I’ll take a 60FPS Burnout over a 30FPS Need for Speed any day.

    In games where precision isn’t a priority, 30FPS suffices just fine, but it certainly isn’t irrelevant. 60FPS can and does allow for better gameplay.

    #7 11 months ago
  8. Erthazus

    @5, Except that Mario does not require 60 fps or even 30 fps because it is a 2d sidescroller where you can’t even turn your camera and it is not as complex as Tomb Raider.

    Tomb Raider on the other hand is a TPS where you need to move your camera around and at the same time you walk/run/shoot stuff/shoot different enemies with different animations/shoot obstacles and physic-based items.

    60 frames per second is an absolute standard for any game that requires more then just jumping and going at one direction.

    Since 2D sidescrollers gaming has evolved and technology evolved at the same time.

    #8 11 months ago
  9. Luciferous

    I love the whole 60fps argument that goes on and on and on…

    For a multiplayer title it can make all the difference, but for a story driven single player experience? It make so very little difference. for one 30fps is a solid standard across all TVs.

    I would rather have some be visually stunning and run consistently at 30fps, than something look like slick shit all over my screen that stutters when the engine is tested too far.

    Personally I can’t wait for this definitive edition with Lara looking closer to her concept art.

    #9 11 months ago
  10. CyberMarco

    I don’t remember all this “60fps shit” during the PS1/PS2 era of gaming. When did it happen?

    #10 11 months ago
  11. Tormenter

    @10

    shooters caused it.

    …or rather shooter players.

    #11 11 months ago
  12. Pytox

    @10 since pc is being able to run 1080 60 fps stable for quite a long time since 2007 already or longer

    #12 11 months ago
  13. SplatteredHouse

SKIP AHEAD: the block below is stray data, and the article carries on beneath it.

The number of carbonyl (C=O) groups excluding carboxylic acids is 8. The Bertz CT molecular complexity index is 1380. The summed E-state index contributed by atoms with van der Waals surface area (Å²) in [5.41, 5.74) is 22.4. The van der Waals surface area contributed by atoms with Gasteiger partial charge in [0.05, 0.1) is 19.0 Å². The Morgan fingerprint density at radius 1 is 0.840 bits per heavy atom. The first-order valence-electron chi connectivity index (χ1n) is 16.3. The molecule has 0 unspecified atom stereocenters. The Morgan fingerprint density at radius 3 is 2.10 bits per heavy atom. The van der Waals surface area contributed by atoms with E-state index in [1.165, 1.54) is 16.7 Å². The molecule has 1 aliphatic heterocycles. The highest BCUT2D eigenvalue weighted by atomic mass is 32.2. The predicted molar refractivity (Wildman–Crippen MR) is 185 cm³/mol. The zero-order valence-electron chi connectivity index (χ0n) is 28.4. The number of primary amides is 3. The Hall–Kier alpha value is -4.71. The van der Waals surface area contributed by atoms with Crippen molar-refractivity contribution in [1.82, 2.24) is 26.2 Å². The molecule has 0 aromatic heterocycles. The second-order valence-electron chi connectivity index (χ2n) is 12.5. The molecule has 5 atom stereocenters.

:/ just another S-E PR fluff piece. I’ve been reading this stuff in headlines for the last week.

    #13 11 months ago
  14. CyberMarco

    @12 For a price of a kidney, back then obviously.

    #14 11 months ago
  15. Llewelyn_MT

    @13: Ditto.

    @14: For a price of a current generation console right now.

    #15 11 months ago
  16. CyberMarco

    @15 Not really, you can’t build a PC for 500$/€ and play games at 1080p@60fps with mid/high settings.

    #16 11 months ago
  17. FoureyesZero

    Battlefield 4 1080p 60 fps on ps4 lower resolution on xbox one but still 60fps.
    It proves that it can be easily done.
    Anyone making a 30 fps game on next gen is stupid.

    #17 11 months ago
  18. Llewelyn_MT

    @16: Sure you can. At least mine can do it for games like The Witcher 2 and Tomb Raider on medium.

    #18 11 months ago
  19. bradk825

    I am just itching for them to get moving on Tomb Raider 2. I’d like it next week please.

    #19 11 months ago
  20. RussellGorall

    PC elitists… don’t blame the consoles, blame the developer. This is a quick cash grab for Square Enix, which is why they keep doing pieces like this.

    #20 11 months ago
  21. Panthro

    They only chose not to do this on PC because it would be pointless, no one would re-buy it since the graphics are already superb and almost the same as the ‘definitive version’ on the new consoles.

    It makes sense for all the console gamers to buy it for the graphical upgrade, it makes no sense at all for them to release it on PC, it would just be wasted time and money.

    #21 11 months ago
  22. Riseer

    Laughing so hard over the Pc elitist,30fps is fine as long as it doesn’t drop.Uncharted 2/3 ran great if TR runs like those 2 games i am fine with it.

    #22 11 months ago
  23. One-Shot

    I don’t get how people can say obviously factually incorrect things (oh wait internet, duh). PC will always be my primary gaming machine, but this looks a lot better than TR on ultra and they have literally explained all the new work they have done. Kind of sad people are going to spit on the hard work these people have done to make themselves feel better about what they are playing on. I am going to get this on PS4 even though I own it on PC, and can’t wait to do so.

    #23 11 months ago
  24. Panthro

    30fps is fine yeah, but 60fps is a lot better.

    http://www.testufo.com/#test=framerates

    #24 11 months ago
  25. Spider Law

    @23 +100000

    #25 11 months ago
  26. monkeygourmet

    I think the main problem is if your big ambition is 30fps, it’s a slippery slope to sub 30fps & screen tear…

    There is not a huge margin for error…

    #26 11 months ago
  27. Panthro

    @23